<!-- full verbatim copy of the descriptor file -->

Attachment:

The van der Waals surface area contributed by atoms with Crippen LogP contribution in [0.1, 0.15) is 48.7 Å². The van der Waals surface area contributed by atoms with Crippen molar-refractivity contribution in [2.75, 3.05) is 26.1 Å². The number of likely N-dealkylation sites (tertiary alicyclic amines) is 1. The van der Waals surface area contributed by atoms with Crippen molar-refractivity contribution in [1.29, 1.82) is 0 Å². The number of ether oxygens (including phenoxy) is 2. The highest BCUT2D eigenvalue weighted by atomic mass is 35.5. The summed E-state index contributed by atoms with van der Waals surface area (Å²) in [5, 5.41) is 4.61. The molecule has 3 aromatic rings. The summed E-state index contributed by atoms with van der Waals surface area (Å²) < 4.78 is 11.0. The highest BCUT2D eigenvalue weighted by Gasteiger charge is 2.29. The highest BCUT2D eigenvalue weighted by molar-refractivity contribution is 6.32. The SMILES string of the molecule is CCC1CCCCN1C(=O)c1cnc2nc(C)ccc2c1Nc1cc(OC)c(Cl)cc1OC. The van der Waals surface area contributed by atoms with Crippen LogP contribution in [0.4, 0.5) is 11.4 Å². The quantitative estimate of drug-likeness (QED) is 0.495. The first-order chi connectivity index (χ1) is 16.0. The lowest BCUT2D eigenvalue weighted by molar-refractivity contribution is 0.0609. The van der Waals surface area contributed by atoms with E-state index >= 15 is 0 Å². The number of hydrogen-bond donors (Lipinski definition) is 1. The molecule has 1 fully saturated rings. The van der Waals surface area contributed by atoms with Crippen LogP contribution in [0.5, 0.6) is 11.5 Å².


The van der Waals surface area contributed by atoms with Crippen LogP contribution in [0.1, 0.15) is 48.7 Å². The van der Waals surface area contributed by atoms with Crippen molar-refractivity contribution in [2.75, 3.05) is 26.1 Å². The number of likely N-dealkylation sites (tertiary alicyclic amines) is 1. The van der Waals surface area contributed by atoms with Crippen molar-refractivity contribution in [1.29, 1.82) is 0 Å². The number of ether oxygens (including phenoxy) is 2. The highest BCUT2D eigenvalue weighted by atomic mass is 35.5. The summed E-state index contributed by atoms with van der Waals surface area (Å²) in [5, 5.41) is 4.61. The molecule has 3 aromatic rings. The summed E-state index contributed by atoms with van der Waals surface area (Å²) < 4.78 is 11.0. The highest BCUT2D eigenvalue weighted by Gasteiger charge is 2.29. The highest BCUT2D eigenvalue weighted by molar-refractivity contribution is 6.32. The SMILES string of the molecule is CCC1CCCCN1C(=O)c1cnc2nc(C)ccc2c1Nc1cc(OC)c(Cl)cc1OC. The van der Waals surface area contributed by atoms with Crippen LogP contribution in [0.4, 0.5) is 11.4 Å². The quantitative estimate of drug-likeness (QED) is 0.495. The first-order chi connectivity index (χ1) is 16.0. The lowest BCUT2D eigenvalue weighted by molar-refractivity contribution is 0.0609. The van der Waals surface area contributed by atoms with E-state index >= 15 is 0 Å². The number of hydrogen-bond donors (Lipinski definition) is 1. The molecule has 1 fully saturated rings. The van der Waals surface area contributed by atoms with Crippen LogP contribution in [0.5, 0.6) is 11.5 Å².